The game is not perfect, though. Being made by a game studio where English is not their primary language, there’s that weird case of “eurojank” to Chaser‘s design. Voice acting is a very mixed bag, leading to awkward line deliveries and unusual word usage. Subtitles don’t always match what’s spoken. Jumping physics seemed a bit off, where I was more likely to miss a platform than land on it. There are many points where it wasn’t clear where I needed to go next, which lead me to walking around a lot and frequently backtracking, among other problems that are common to unpolished shooters.
Cauldron’s CloakNT Engine makes for large, expansive levels. Impressive for a game released in 2004, however it makes later stages like the last few levels drag on considerably.
Chaser is not just a rough unpolished game, it’s also very difficult. On Normal difficulty, it didn’t take much for the bad guys to whittle my full health and armor down to zero pretty quick. Enemies occasionally drop medkits and armor, but I ended up losing that as quickly as I got it. This even applies to fall damage — later stages have you dropping down on pipes, taking off small bits of your health as you descend, making it pretty easy to miss a jump and easily crater, forcing you to quick save repeatedly.
This is cruel irony.
Lately I’ve been trying to avoid playing games on harder difficulties, but Chaser was incredibly difficult to play on Normal, leaving me to go through the remaining 2/3s of the game on Easy just to get through it. Even on Easy difficulty, some of the later stages still kicked my ass, with enemies having grenade launchers that one shot me even with near-full health and armor. The quick save key became my best friend.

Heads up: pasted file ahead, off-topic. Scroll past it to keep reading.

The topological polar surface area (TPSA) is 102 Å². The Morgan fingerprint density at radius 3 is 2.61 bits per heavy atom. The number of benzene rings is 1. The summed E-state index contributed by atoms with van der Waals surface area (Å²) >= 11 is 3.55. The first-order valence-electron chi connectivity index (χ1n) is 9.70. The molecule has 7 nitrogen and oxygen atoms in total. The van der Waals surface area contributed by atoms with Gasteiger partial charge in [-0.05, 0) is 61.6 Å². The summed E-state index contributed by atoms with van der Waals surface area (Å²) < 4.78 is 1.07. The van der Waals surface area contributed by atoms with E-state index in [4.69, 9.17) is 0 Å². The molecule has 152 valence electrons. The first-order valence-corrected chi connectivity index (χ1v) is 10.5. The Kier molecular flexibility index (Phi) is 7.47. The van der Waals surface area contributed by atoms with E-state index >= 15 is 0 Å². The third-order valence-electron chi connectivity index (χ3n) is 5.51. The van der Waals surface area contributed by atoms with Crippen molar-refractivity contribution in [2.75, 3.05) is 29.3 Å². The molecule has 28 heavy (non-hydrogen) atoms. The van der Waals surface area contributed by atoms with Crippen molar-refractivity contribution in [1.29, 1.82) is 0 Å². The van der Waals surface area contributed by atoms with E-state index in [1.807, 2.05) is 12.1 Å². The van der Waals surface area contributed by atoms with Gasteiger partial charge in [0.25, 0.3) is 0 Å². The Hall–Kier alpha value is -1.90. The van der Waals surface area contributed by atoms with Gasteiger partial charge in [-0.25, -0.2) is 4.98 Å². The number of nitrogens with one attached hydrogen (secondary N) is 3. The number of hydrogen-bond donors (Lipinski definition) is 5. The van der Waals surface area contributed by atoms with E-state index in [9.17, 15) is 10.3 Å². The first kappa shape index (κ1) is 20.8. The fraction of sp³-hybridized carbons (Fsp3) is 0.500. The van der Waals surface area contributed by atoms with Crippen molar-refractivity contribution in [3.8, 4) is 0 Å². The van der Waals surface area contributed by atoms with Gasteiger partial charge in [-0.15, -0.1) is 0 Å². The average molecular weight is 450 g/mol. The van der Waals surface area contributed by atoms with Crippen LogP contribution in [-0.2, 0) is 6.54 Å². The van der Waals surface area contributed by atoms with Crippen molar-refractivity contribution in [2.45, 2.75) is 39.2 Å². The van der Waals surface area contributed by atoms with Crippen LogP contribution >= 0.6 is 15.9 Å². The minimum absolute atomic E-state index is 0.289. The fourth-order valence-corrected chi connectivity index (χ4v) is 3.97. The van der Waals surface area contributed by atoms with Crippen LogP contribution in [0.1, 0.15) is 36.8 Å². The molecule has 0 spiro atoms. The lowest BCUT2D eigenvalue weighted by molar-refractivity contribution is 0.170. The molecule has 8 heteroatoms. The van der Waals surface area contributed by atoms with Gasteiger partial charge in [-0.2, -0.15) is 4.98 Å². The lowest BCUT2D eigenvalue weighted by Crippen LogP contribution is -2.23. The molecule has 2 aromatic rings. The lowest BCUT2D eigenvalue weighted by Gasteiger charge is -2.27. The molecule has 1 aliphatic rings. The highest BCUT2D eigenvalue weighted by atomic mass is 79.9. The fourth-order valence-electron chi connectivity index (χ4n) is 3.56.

Even the game’s ending is especially bleak. I won’t spoil it, but I was honestly expecting a much different outcome, and playing a shooter with a downer ending, especially the long journey it took me to get there, is disappointing. I would preferred a choice, like in Singularity, another game I played fairly recently.
That isn’t to say this game is bad per se, it’s just difficult because it was clearly made in a different mindset than most first-person shooters today. Chaser hearkens back to the late ’90s-early 2000s era of first-person shooter design: reflexes, speed, exploration, backtracking, rationing items, and quick saving often to make progress. The average player today would likely have a very difficult time playing through Chaser if they’re used to the Call of Duty style of game play.
Despite that challenge, I enjoyed the varied level design — from space stations, to cities, to the Russian tundra, even the redness of Mars looked pretty neat. The soundtrack was good, reminding of MOD tracker music that was popular in Unreal Tournament and Deus Ex. There’s a bit of charm to Chaser that I had a soft spot for, despite it’s ridiculous length and punishing difficulty.
It’s on Steam at an affordable price of $5, though it does go on sale occasionally. It’s worth checking out if you want some early 2000s eurojank in your life. Just remember that it’s gonna kick your ass, but stick with it. Despite that eurojank, it’s not a bad shooter. I’ve played worse shooters out there. Much worse.
Some screenshots taken from the Steam store page and Mobygames.
(Update 8/20/2019: Updated the post with a few changes here and there.)